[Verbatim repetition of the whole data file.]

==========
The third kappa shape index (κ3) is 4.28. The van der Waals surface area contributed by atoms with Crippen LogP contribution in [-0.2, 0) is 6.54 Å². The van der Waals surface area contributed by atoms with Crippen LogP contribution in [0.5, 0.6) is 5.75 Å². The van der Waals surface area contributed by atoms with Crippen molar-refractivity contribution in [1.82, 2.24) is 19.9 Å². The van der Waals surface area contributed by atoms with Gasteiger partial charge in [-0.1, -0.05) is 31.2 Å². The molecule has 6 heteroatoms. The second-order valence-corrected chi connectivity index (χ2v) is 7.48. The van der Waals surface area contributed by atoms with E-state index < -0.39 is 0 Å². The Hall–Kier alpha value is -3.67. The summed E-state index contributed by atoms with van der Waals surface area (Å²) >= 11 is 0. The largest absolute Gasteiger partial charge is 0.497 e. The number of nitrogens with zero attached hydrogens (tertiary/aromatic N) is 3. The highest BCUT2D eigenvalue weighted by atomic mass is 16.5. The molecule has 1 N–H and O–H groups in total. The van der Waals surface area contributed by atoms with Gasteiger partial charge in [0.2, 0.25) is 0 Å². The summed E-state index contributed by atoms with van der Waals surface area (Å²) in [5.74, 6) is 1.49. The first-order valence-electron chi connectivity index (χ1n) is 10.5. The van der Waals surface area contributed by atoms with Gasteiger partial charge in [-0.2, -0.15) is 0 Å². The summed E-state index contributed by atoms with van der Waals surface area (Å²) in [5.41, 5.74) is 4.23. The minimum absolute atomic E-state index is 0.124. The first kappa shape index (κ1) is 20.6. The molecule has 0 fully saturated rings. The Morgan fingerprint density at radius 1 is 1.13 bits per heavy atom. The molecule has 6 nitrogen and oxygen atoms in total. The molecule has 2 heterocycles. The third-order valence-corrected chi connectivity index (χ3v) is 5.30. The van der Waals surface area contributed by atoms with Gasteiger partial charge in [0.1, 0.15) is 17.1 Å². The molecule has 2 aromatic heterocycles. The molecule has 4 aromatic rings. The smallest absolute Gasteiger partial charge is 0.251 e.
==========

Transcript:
The third kappa shape index (κ3) is 4.28. The van der Waals surface area contributed by atoms with Crippen LogP contribution in [-0.2, 0) is 6.54 Å². The van der Waals surface area contributed by atoms with Crippen LogP contribution in [0.5, 0.6) is 5.75 Å². The van der Waals surface area contributed by atoms with Crippen molar-refractivity contribution in [1.82, 2.24) is 19.9 Å². The van der Waals surface area contributed by atoms with Gasteiger partial charge in [-0.1, -0.05) is 31.2 Å². The molecule has 6 heteroatoms. The second-order valence-corrected chi connectivity index (χ2v) is 7.48. The van der Waals surface area contributed by atoms with E-state index < -0.39 is 0 Å². The Hall–Kier alpha value is -3.67. The summed E-state index contributed by atoms with van der Waals surface area (Å²) >= 11 is 0. The largest absolute Gasteiger partial charge is 0.497 e. The number of nitrogens with zero attached hydrogens (tertiary/aromatic N) is 3. The highest BCUT2D eigenvalue weighted by atomic mass is 16.5. The molecule has 1 N–H and O–H groups in total. The van der Waals surface area contributed by atoms with Gasteiger partial charge in [0.2, 0.25) is 0 Å². The summed E-state index contributed by atoms with van der Waals surface area (Å²) in [5.74, 6) is 1.49. The first-order valence-electron chi connectivity index (χ1n) is 10.5. The van der Waals surface area contributed by atoms with Gasteiger partial charge in [-0.2, -0.15) is 0 Å². The summed E-state index contributed by atoms with van der Waals surface area (Å²) in [5.41, 5.74) is 4.23. The minimum absolute atomic E-state index is 0.124. The first kappa shape index (κ1) is 20.6. The molecule has 0 fully saturated rings. The Morgan fingerprint density at radius 1 is 1.13 bits per heavy atom. The molecule has 6 nitrogen and oxygen atoms in total. The molecule has 2 heterocycles. The third-order valence-corrected chi connectivity index (χ3v) is 5.30. The van der Waals surface area contributed by atoms with Gasteiger partial charge in [0.1, 0.15) is 17.1 Å². The molecule has 2 aromatic heterocycles. The molecule has 4 aromatic rings. The smallest absolute Gasteiger partial charge is 0.251 e.